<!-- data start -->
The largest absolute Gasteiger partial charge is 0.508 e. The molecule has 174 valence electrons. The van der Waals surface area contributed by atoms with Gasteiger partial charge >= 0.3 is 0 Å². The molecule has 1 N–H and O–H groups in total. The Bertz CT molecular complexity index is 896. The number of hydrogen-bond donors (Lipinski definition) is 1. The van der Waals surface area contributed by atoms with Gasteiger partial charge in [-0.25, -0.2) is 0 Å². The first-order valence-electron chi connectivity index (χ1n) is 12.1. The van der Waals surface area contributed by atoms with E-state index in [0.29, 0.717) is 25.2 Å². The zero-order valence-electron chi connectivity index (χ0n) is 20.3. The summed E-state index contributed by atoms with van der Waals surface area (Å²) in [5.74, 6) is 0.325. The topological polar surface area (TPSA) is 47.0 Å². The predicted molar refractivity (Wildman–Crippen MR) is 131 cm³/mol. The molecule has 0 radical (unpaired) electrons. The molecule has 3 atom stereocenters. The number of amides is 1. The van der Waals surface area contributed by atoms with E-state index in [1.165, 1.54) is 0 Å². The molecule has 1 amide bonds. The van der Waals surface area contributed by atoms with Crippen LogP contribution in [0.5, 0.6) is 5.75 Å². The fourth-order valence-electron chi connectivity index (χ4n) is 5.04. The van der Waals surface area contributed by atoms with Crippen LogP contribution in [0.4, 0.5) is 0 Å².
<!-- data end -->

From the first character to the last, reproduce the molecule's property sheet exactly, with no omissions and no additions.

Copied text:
The largest absolute Gasteiger partial charge is 0.508 e. The molecule has 174 valence electrons. The van der Waals surface area contributed by atoms with Gasteiger partial charge >= 0.3 is 0 Å². The molecule has 1 N–H and O–H groups in total. The Bertz CT molecular complexity index is 896. The number of hydrogen-bond donors (Lipinski definition) is 1. The van der Waals surface area contributed by atoms with Gasteiger partial charge in [-0.25, -0.2) is 0 Å². The first-order valence-electron chi connectivity index (χ1n) is 12.1. The van der Waals surface area contributed by atoms with E-state index in [0.29, 0.717) is 25.2 Å². The zero-order valence-electron chi connectivity index (χ0n) is 20.3. The summed E-state index contributed by atoms with van der Waals surface area (Å²) in [5.74, 6) is 0.325. The topological polar surface area (TPSA) is 47.0 Å². The predicted molar refractivity (Wildman–Crippen MR) is 131 cm³/mol. The molecule has 0 radical (unpaired) electrons. The molecule has 3 atom stereocenters. The number of amides is 1. The van der Waals surface area contributed by atoms with E-state index in [1.165, 1.54) is 0 Å². The molecule has 1 amide bonds. The van der Waals surface area contributed by atoms with Crippen LogP contribution in [0.5, 0.6) is 5.75 Å². The fourth-order valence-electron chi connectivity index (χ4n) is 5.04. The van der Waals surface area contributed by atoms with Crippen LogP contribution in [0.4, 0.5) is 0 Å².